What’s in the revenue stack?

The business case for trading energy with battery storage has been enabled by changes in regulation to make standalone battery storage eligible. I don’t know if the mix of services you expect to be delivering and trading energy for might be a closely kept secret among yourselves, but can you tell us a little bit about what that sort of mix of applications will be?

Revenue stacking is critical. There’s no way you can survive, or let’s say make the project as profitable as your investors want, by just one specific application. So like, other markets that you cover at, revenue stacking is there, for the whole life of the project.

Pacifico’s Shiroishi ESS project during construction in the Sapporo metropolitan region of Hokkaido, northern Japan.

[In my personal view] the important thing is that you should be able to have a realistic view of how the market will evolve. The revenue structure is not going to remain the same in the 20th year of the project as in the first. So it’s important to have a system from the beginning that can answer to those needs in the different stages of its life.

It has been the case in other countries and Japan will perhaps go through the same experience, is that in the beginning, ancillary service is going to make the trunk of your revenue. You have some capacity, and going forward new types of revenue streams will come. Then you will have the arbitrage portion of it. But when you evolve, and the project goes forward, the mixture and the usage of the battery would change.

It’s kind of a game of 3D Chess, or a 3D puzzle; how you make your cash flow model prophecy and how you believe the long term market will evolve. Actually in Japan it’s become 4D, because the regulation is also so dynamic, it’s not fixed. Some pieces of the rules were not there, so the detail is not clear. But the clock was ticking.

Routes to market

Can you tell us a bit about how the energy trading aspect works? The two new projects are essentially at opposite geographical ends of the country. Are there localised markets for power within the Japan Energy Exchange (JPEX), or is it cleared nationally?

The way JPEX is cleared, you have a system price, which is a mixture of all the prices [from around Japan] but the prices of each local area is decided based on the limitations of the area.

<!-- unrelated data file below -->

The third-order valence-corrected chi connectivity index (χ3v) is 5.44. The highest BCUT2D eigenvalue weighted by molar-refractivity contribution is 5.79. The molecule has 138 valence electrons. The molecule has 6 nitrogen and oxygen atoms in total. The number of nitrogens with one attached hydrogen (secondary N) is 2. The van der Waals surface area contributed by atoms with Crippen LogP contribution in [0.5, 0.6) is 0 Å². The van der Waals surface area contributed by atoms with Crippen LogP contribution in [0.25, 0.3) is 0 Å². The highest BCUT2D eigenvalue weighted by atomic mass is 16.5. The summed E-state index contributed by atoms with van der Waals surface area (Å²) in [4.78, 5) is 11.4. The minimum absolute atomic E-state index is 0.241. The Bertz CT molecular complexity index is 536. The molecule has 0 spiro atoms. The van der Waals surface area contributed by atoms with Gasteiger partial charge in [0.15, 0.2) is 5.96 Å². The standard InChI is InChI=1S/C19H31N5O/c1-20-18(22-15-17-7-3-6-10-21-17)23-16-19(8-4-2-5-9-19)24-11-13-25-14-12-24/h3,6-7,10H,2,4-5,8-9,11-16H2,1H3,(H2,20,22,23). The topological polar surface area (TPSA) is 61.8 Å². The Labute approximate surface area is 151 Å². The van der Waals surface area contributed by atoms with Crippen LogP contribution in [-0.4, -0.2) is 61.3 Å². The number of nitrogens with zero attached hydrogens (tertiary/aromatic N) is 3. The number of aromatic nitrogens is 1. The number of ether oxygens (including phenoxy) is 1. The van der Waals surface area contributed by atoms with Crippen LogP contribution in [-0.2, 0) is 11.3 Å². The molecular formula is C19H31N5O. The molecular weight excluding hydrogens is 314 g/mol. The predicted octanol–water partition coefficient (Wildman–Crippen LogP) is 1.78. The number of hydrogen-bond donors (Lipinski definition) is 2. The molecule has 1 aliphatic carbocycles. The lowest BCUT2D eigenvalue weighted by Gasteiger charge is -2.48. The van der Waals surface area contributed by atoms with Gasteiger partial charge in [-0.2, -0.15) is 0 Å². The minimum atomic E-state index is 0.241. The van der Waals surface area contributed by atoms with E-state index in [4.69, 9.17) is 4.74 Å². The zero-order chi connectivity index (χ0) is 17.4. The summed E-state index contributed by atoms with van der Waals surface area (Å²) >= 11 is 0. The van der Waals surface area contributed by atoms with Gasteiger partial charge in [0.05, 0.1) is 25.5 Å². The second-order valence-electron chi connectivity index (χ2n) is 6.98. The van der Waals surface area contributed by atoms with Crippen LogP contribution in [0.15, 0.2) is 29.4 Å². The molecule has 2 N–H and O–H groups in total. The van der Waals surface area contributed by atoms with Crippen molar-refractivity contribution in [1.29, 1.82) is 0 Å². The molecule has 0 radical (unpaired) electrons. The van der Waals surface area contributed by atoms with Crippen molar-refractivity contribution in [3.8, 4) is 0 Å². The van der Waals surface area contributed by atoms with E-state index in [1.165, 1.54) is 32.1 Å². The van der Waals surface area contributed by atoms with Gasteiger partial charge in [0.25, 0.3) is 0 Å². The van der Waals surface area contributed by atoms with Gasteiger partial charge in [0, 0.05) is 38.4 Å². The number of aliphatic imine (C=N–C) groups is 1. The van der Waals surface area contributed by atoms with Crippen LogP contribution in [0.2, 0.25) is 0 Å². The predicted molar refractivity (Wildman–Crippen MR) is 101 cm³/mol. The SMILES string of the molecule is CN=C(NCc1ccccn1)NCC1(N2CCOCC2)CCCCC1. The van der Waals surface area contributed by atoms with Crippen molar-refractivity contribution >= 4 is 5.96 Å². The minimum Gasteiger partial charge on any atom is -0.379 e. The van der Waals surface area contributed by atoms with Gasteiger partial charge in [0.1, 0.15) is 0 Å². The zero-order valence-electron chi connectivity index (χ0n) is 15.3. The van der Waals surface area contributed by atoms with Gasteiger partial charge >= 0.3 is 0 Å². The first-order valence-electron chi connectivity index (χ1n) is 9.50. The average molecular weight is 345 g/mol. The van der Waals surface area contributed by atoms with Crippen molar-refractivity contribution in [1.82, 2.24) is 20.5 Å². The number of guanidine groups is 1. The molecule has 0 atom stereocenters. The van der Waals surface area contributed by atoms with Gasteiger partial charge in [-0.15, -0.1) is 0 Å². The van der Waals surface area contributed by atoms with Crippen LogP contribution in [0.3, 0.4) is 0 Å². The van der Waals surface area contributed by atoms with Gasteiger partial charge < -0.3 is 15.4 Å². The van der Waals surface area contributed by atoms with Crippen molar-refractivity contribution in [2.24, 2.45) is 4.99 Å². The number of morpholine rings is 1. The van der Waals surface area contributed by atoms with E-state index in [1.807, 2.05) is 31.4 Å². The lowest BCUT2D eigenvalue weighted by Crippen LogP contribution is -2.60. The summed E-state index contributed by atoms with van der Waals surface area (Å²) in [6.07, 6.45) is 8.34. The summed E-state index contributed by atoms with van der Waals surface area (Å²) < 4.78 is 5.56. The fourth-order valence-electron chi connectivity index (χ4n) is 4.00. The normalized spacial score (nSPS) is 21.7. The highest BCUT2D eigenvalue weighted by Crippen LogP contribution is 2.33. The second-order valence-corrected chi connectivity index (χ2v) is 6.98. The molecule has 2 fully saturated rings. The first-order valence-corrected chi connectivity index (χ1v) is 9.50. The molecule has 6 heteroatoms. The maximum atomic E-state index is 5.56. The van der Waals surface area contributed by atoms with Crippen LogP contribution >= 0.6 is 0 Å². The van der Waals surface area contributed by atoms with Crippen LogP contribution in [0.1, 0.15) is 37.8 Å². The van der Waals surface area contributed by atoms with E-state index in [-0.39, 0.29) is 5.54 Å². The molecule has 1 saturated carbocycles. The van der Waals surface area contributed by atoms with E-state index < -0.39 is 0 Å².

Everything in Japan again is just kind of right now transitioning to some more unified [system] but it’s kind of trying to act as if it’s a different system. Not all areas have the same price, but the energy price, the spot price is the same. So it’s just a matter of area. The same goes for the ancillary service prices, so each area has its own price dynamics.

That’s another challenge for anyone who wants to do business in Japan. Each area might not be that big, so it’s a fragmented market in that sense, and we have been present in Japan and been focused on it. So that’s why we try to taste different market areas, to test our theories.

Fundamental case for BESS in Japan

Japan has a long history of adopting and adapting to new technologies, and Japanese industry and academics played a key role in developing the rechargeable lithium-ion battery technology. Yet it’s fair to say development of a market in which battery storage can compete has taken some time. As a final question, what are your views on the fundamentals of the business case for energy storage in Japan?

I do believe it’s going to be an interesting market. I believe the dynamics and the big picture regarding energy storage in Japan has changed. I wouldn’t have joined Pacifico Energy with a focus on this topic if I didn’t.

It’s a matter of the bigger agenda of a nation or a country, and which direction it’s going in. Nobody should say, “Okay, we want energy storage [for the sake of it]”. Energy storage is just a tool.

The important thing is that the target they’re setting or the destination that they want to go to is definitely fixed, then along this journey, do they need this tool or not? If they need it it’s going to be an interesting thing.

It’s a matter of if the trajectory that they’ve decided for a nation for the energy system or energy policy or strategy.

In the long run, do they need this tool? And my answer is yes, in Japan, that is definitely needed. The need is not just economical.

In order to realise by 2050, the carbon neutrality that is promised, it’s a matter of pride of a nation, it’s not even a matter of energy, it’s a matter of delivering what this nation has promised. So in order to deliver it to be there, then you need some specific measures, you will need some flexibility in the grid What’s a good tool for flexibility? Energy storage. It’s going to be needed.’ publisher Solar Media will host the 1st Energy Storage Summit Asia, 11-12 July 2023 in Singapore. The event will help give clarity on this nascent, yet quickly growing market, bringing together a community of credible independent generators, policymakers, banks, funds, off-takers and technology providers. For more information, go to the website.